My debut album is called Queen of the Beat. It is a blend of sounds from different genres. Hip hop, Baltimore club, Miami Bass, with an influence of EDM, Chicago Juke, and bounce. The thing about this project is that it's very, very collaborative. I'm working with a lot of different producers ... I'm excited for this project because it's going to show my range as an artist. A lot of people are familiar with my very provocative Baltimore Club music, my raw sound. This is moreso reintroducing people to me as a lyricist. We're making fun records but we're going to tap into a little bit more about my journey.
Who were some of your biggest influences on the album? Who are you listening to right now?
I listen to so much! I have my throwback moments. I have playlists ranging from 90's dancing music to alternative R&B to hip hop to experimental music. I really love Disclosure! I'm feeling The Internet. Syd The Kid. I love the vibes of their projects.
One of my favorite artists of all time is Erykah Badu. Any time of the day. Any mood. As far as rappers, of course I'm a Kanye fan. I love Drake. Kendrick has kinda really grown on me.
I listen to a lot of dope female artists that are on the come up too! I really like Katie Got Bandz, I'd really love to collaborate with her. She has a lot of power in her voice. A lot of people say there's not a lot of female rappers out there but I think that there just are. It's just like, are you listening? I like Tink. I've always liked Tink. It's a whole new wave. I love love love M.I.A.. I like that she has done such a great job of staying socially conscious but also knows how to have fly music that people play out. She's kind of a genius. And of course Missy. I would love to do something with Missy.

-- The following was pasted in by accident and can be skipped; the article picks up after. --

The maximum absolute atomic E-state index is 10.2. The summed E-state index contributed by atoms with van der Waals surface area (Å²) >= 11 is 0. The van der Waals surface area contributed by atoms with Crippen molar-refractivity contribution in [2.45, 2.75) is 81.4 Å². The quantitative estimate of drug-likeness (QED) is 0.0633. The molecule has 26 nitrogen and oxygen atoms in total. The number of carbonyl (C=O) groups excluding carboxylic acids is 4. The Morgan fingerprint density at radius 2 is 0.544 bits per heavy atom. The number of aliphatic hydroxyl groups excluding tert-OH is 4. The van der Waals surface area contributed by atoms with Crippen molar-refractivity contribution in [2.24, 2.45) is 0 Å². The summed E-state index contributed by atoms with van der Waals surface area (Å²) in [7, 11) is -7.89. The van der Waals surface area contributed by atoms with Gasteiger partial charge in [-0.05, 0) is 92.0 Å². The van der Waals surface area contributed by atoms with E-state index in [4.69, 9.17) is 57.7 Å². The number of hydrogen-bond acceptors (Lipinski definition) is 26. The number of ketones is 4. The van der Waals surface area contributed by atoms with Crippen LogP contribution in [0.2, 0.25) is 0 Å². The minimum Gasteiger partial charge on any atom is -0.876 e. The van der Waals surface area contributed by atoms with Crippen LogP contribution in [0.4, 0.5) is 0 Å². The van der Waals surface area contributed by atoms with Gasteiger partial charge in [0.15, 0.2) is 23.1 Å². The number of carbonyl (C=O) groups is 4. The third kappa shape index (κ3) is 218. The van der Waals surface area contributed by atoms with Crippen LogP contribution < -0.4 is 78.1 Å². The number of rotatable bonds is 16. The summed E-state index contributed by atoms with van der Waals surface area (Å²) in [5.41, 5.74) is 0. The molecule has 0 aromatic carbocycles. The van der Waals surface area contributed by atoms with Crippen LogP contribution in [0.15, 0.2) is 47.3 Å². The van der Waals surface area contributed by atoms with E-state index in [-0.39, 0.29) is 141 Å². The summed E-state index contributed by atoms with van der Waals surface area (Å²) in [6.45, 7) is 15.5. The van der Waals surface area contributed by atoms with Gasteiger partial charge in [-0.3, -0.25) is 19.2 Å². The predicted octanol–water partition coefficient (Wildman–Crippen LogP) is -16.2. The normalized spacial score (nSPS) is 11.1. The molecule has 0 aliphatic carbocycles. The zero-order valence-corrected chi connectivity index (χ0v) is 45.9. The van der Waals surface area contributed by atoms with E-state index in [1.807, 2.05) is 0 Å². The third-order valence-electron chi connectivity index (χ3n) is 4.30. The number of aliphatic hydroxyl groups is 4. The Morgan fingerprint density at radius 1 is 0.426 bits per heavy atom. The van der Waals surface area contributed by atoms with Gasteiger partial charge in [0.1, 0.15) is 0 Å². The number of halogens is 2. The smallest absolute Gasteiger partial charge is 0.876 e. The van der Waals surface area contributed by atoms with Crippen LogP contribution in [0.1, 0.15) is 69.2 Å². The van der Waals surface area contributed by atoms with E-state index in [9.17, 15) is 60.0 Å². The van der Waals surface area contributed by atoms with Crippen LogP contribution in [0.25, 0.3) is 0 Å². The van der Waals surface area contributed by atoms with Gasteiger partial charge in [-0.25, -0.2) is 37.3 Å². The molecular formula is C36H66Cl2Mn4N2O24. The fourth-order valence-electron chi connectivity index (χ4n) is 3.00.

What's coming up for you after the album?
I'm actually in the process of working on a film. I'm in the funding stage, seeking grants right now. It's a film on Baltimore Club culture. It's not going to be like a traditional documentary. I'm taking the approach as more of an art film that really helps people to understanding the elements of this sound in a creative way. It's more of an audiovisual experience. We're taking the dancers out of the context where you'd normally see them in and creating art and music and sound and kinesthetics. By the end of the film you'll see what this genre is and how it's created and the inspiration. It's called Dark City Beneath The Beat.
I started it in 2011 but we're basically revamping the whole style of the film so now we're getting ready to start pitching and pitching and pitching. I did a Kickstarter a few years ago because we were trying to raise money for equipment and then our equipment got stolen. So we had to use a lot of our fundraising money to replace the equipment and that set production back. From 2011 til now I had to take a step back from the project. Now I have connection with all the key players in the communities. Where we're at right now is we're applying for grants … Everything's happening so fast, but it took me a while to get back to this place. I realize this film has to be done and it has to be done by me … I'm willing to fall on my face a million times but it will get done.